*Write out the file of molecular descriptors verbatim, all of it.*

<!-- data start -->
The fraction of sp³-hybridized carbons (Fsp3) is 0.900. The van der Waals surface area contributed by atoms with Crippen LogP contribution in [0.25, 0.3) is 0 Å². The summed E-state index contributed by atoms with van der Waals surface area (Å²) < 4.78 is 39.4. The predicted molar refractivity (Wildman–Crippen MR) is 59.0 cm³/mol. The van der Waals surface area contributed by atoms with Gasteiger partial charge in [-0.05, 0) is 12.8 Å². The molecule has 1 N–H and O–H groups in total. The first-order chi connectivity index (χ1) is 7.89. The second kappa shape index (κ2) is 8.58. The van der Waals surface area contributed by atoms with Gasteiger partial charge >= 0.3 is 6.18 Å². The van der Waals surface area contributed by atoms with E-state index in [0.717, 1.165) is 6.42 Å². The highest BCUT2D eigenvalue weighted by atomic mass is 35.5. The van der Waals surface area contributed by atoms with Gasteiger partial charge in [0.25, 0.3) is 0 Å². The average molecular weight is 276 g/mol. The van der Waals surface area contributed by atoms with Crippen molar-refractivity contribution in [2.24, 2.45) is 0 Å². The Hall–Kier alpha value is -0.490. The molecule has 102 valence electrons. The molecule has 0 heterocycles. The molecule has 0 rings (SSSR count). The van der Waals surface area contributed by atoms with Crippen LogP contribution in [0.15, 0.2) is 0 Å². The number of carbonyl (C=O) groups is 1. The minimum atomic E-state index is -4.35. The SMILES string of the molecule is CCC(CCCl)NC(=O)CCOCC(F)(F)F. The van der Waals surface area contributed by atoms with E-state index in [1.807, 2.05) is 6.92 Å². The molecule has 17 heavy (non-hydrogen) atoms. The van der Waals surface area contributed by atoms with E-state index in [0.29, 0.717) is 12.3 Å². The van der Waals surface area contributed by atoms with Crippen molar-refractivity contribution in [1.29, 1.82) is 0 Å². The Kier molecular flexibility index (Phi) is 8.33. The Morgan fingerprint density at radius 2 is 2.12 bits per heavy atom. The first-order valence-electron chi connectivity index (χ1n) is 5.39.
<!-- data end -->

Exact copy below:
The fraction of sp³-hybridized carbons (Fsp3) is 0.900. The van der Waals surface area contributed by atoms with Crippen LogP contribution in [0.25, 0.3) is 0 Å². The summed E-state index contributed by atoms with van der Waals surface area (Å²) < 4.78 is 39.4. The predicted molar refractivity (Wildman–Crippen MR) is 59.0 cm³/mol. The van der Waals surface area contributed by atoms with Gasteiger partial charge in [-0.05, 0) is 12.8 Å². The molecule has 1 N–H and O–H groups in total. The first-order chi connectivity index (χ1) is 7.89. The second kappa shape index (κ2) is 8.58. The van der Waals surface area contributed by atoms with Gasteiger partial charge >= 0.3 is 6.18 Å². The van der Waals surface area contributed by atoms with E-state index in [0.717, 1.165) is 6.42 Å². The highest BCUT2D eigenvalue weighted by atomic mass is 35.5. The van der Waals surface area contributed by atoms with Gasteiger partial charge in [0.25, 0.3) is 0 Å². The average molecular weight is 276 g/mol. The van der Waals surface area contributed by atoms with Crippen molar-refractivity contribution in [2.24, 2.45) is 0 Å². The Hall–Kier alpha value is -0.490. The molecule has 102 valence electrons. The molecule has 0 heterocycles. The molecule has 0 rings (SSSR count). The van der Waals surface area contributed by atoms with Crippen LogP contribution in [0.15, 0.2) is 0 Å². The number of carbonyl (C=O) groups is 1. The minimum atomic E-state index is -4.35. The SMILES string of the molecule is CCC(CCCl)NC(=O)CCOCC(F)(F)F. The van der Waals surface area contributed by atoms with E-state index in [1.807, 2.05) is 6.92 Å². The molecule has 17 heavy (non-hydrogen) atoms. The van der Waals surface area contributed by atoms with E-state index in [0.29, 0.717) is 12.3 Å². The van der Waals surface area contributed by atoms with Crippen molar-refractivity contribution in [1.29, 1.82) is 0 Å². The Kier molecular flexibility index (Phi) is 8.33. The Morgan fingerprint density at radius 2 is 2.12 bits per heavy atom. The first-order valence-electron chi connectivity index (χ1n) is 5.39.